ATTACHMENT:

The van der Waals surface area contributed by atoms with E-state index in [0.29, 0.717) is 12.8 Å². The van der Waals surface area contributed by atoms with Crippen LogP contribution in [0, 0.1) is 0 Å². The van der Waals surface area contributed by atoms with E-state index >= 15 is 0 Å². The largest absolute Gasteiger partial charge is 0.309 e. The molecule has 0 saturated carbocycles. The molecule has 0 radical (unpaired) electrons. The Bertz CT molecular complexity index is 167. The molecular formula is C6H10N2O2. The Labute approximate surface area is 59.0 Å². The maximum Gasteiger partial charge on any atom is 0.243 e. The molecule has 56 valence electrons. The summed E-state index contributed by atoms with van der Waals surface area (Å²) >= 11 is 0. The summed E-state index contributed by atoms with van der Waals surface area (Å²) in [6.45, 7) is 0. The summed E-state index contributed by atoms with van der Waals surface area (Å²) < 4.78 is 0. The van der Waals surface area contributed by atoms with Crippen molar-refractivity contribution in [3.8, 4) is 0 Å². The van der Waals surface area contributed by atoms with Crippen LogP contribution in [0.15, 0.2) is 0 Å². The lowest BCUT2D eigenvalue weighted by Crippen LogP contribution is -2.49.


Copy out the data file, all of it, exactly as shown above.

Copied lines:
The van der Waals surface area contributed by atoms with E-state index in [0.29, 0.717) is 12.8 Å². The van der Waals surface area contributed by atoms with Crippen LogP contribution in [0, 0.1) is 0 Å². The van der Waals surface area contributed by atoms with E-state index >= 15 is 0 Å². The largest absolute Gasteiger partial charge is 0.309 e. The molecule has 0 saturated carbocycles. The molecule has 0 radical (unpaired) electrons. The Bertz CT molecular complexity index is 167. The molecular formula is C6H10N2O2. The Labute approximate surface area is 59.0 Å². The maximum Gasteiger partial charge on any atom is 0.243 e. The molecule has 56 valence electrons. The summed E-state index contributed by atoms with van der Waals surface area (Å²) >= 11 is 0. The summed E-state index contributed by atoms with van der Waals surface area (Å²) in [6.45, 7) is 0. The summed E-state index contributed by atoms with van der Waals surface area (Å²) < 4.78 is 0. The van der Waals surface area contributed by atoms with Crippen molar-refractivity contribution in [3.8, 4) is 0 Å². The van der Waals surface area contributed by atoms with Crippen LogP contribution in [0.15, 0.2) is 0 Å². The lowest BCUT2D eigenvalue weighted by Crippen LogP contribution is -2.49.